I remember the plane making it's final descent,
into Miami, into Florida, into America.
Wondering if any of the other passengers
had a hidden agenda,
maybe one of them is an air marshall.
One of them must be, surely?
But so hard to spot, obviously!
Down below, the land is printed
in geometric squares and rectangles.
The dignified spread of urban sprawl.
And blue rectangles within the shapes.
Ah, America. Land of swimming pools.
This nation has a surfeit of land,
an infinity of segmentation
within an unthinkable hugeness.
And yet American Airlines has brought me here,
safely to this modern Floridian metropolis,
to the land of ten thousand makers
of third-rate pizzas and insipid beer.
Some things never change, and some things do.
The panhandlers here are Mexican.
In this land of opportunity.
The taxi driver takes an experimental route
through narrow backstreets,
to shorten our detour caused by sports fans.
He says the Dolphins will out-tough the Broncos.
I defer to his knowledge.
I am conserving my wilting debating powers,
made listless by jetlag.
Some time later I eat snow-crab salad with pickle,
in a diner from the time of
Dwight D. Eisenhower.
The chef is a fat Greek bloke
with faded tattoos on his forearms,
I watch as he fries burgers on the griddle
and shouts through to the back
for "More onions Doris, for chrissakes..!"
Later it rains, heavily.
Soft, warm rain
that bounces on the roofs of the retail outlets
as I arrive at the mall.
A store cashier charges me for six cans of Dr. Pepper
when I actually only had two,
from a six-pack.
The idea of justice is so fatiguing.
I succumb to indecision.
A woman is playing at a piano.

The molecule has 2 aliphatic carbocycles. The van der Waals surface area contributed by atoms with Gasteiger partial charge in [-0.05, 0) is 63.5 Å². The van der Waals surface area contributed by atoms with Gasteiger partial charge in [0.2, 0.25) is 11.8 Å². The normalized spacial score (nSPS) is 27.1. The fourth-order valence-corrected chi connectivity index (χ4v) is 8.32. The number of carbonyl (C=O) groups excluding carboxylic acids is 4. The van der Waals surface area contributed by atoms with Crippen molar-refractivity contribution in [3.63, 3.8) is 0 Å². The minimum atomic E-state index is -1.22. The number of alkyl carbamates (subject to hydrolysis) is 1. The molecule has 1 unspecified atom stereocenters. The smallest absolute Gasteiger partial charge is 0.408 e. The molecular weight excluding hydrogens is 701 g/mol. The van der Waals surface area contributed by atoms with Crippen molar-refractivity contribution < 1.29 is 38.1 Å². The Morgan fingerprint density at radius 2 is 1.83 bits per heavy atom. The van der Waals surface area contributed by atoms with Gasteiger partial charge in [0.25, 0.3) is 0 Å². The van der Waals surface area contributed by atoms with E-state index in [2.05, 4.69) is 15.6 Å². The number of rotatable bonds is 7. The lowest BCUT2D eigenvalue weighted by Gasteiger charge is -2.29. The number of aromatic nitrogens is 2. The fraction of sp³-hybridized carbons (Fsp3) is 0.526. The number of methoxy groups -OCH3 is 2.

She has, so far, played 1650 tunes from memory,
According to the radio personality with the microphone,
in her bid to get her name
in the Guinness Book of Records.
I stand and watch, then walk away
singing 'Transmission' by Joy Division.
I bet she couldn't play that.
I have this inner life.
I think of my mother lonely in England.
I think of myself lonely in Miami.
I have been reading poems by Ginsberg again.
As a result, I have generated thoughts.
Poetry is not just about the
notation of sensibility,
it is more than that.
I feel chilly fear
on the edge of my consciousness,
like an ice cube in the corner of my stomach.
Sitting on a park bench later,
I drank a Dr. Pepper,
then another ten minutes later.
Watching the bums argue and drink god only knows what
from bottles couched in brown paper bags.
I had taken photographs.
Later, I collected the prints
from the one-hour camera shop,
and felt disappointment
when I looked at the results,
expecting something better than I had.
I thought Miami was interesting,
beneath the veneer,
beneath the charade.
So in my mind
I gave the word four emphasised syllables,
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